I did a lot of experimenting, such as trying a grain filler and using sanding sealer. I'm not sure I needed either of those and think it may have looked a little better without. I got a little frustrated trying to get an even, smooth finish with the Minwax Polycrylic. I spend $35 just on paint brushes, before I got one that worked best. I had put about six coats of clear coat on and sanded it way back a couple times, and was about to try the spray-on Polycrylic, before I figured out that I could just sand it down to a near-perfect finish. Sanded with 600-grit, then 1000-, then 1500-, and then 2500-grit. Rubbed it down with a clean cotton rag, and it looked fine. Then I took it up another notch by wet sanding with 3000-grit and rubbing it with Mequiar's Ultimate Compound. Here is another reason I am glad I chose the water-based Polycrylic: I bumped the can once and caught it, but not before it spilled about a pint all over the kitchen counter. Wiped up very easily. Wow, that would have been a mess if I had been using polyurethane or lacquer.
I found a couple good videos on YouTube that compared "modern" and "vintage", or "50's" wiring schemes. I chose the vintage wiring, because it is supposed to have a little brighter sound than modern, and I know if you don't want a bright, clear tone on a Gibson, just turn the Tone down to anything below "10". I found some diagrams on the internet. I think I count 33 solder points on mine. I tested the wiring as best I could with a multi-meter. Treated myself to a little, new amp. It worked on the first try!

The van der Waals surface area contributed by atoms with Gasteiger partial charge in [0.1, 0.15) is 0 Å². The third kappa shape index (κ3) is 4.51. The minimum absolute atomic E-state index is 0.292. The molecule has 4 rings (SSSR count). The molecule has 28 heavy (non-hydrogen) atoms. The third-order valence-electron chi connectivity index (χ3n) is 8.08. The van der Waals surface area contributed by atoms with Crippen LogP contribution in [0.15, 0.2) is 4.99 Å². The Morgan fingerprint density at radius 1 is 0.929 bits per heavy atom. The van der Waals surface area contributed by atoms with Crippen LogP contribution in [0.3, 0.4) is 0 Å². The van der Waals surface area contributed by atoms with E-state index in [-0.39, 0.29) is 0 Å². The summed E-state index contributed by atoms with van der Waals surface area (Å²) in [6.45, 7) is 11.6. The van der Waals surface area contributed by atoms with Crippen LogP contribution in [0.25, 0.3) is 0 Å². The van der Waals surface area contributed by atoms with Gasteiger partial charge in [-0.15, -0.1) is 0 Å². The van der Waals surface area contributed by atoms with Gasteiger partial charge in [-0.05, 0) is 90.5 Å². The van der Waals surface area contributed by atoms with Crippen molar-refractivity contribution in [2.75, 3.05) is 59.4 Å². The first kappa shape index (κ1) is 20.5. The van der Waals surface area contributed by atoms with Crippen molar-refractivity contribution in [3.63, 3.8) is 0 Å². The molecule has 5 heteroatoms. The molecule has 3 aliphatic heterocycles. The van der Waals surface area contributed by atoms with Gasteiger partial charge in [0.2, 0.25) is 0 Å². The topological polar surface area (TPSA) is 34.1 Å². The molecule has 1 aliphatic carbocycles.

My total build time was three months, not including about a month I spent researching materials and how to build a kit. I spent about a month just trying to get the headstock like I wanted. When the weather warmed up, I was able to use spray cans in the garage. I tried three different kinds of spray gloss enamels and two kinds of clear coats. They would either dry and start exposing small cracks of the wood grain, or else when I tried to spray a second coat or a clear coat, would cause the entire thing to sort of dissolve and deform. Cleaned that off to bare wood a couple times, and began again. Then I switched to black gloss acrylic lacquer, over a sandable automotive primer, and that worked great. Could build up the thickness of the lacquer, and it wet-sands well. Then the Mequiar's Ultimate Compound made that look pretty nice too.
I wiped the fretboard with boiled linseed oil two times, to darken the engineered rosewood. Got some different screws for the pickup rings and back covers at a local hard store. I dressed it up a bit more with a $3 LP-style truss rod cover from amazon.com, water-slide headstock decals from guitarfetish.com, and amber colored 24-spline volume & tone knobs from stewmac.com. I got a good fitting case at guitarcenter.com, a Musician’s Gear MC22LP. I like this one because it is slanted under the body and has a neck rest, so it is not hitting on the end of the head stock. I finished it with a set of GHS "GBL" 10-46 strings and a $75 setup at the local music store. There was one dead spot on one string, 15th fret on the B string, which I fixed by filing an upper fret just a bit. Looks good. Plays good. Sounds good. Great kit. Great project. I was not trying to build this as inexpensively as possible, but I gave my budget a ceiling of about $500, so I could make this turn out as nice as I could. With the new amp and case, I think I went over that. I'm calling it a success.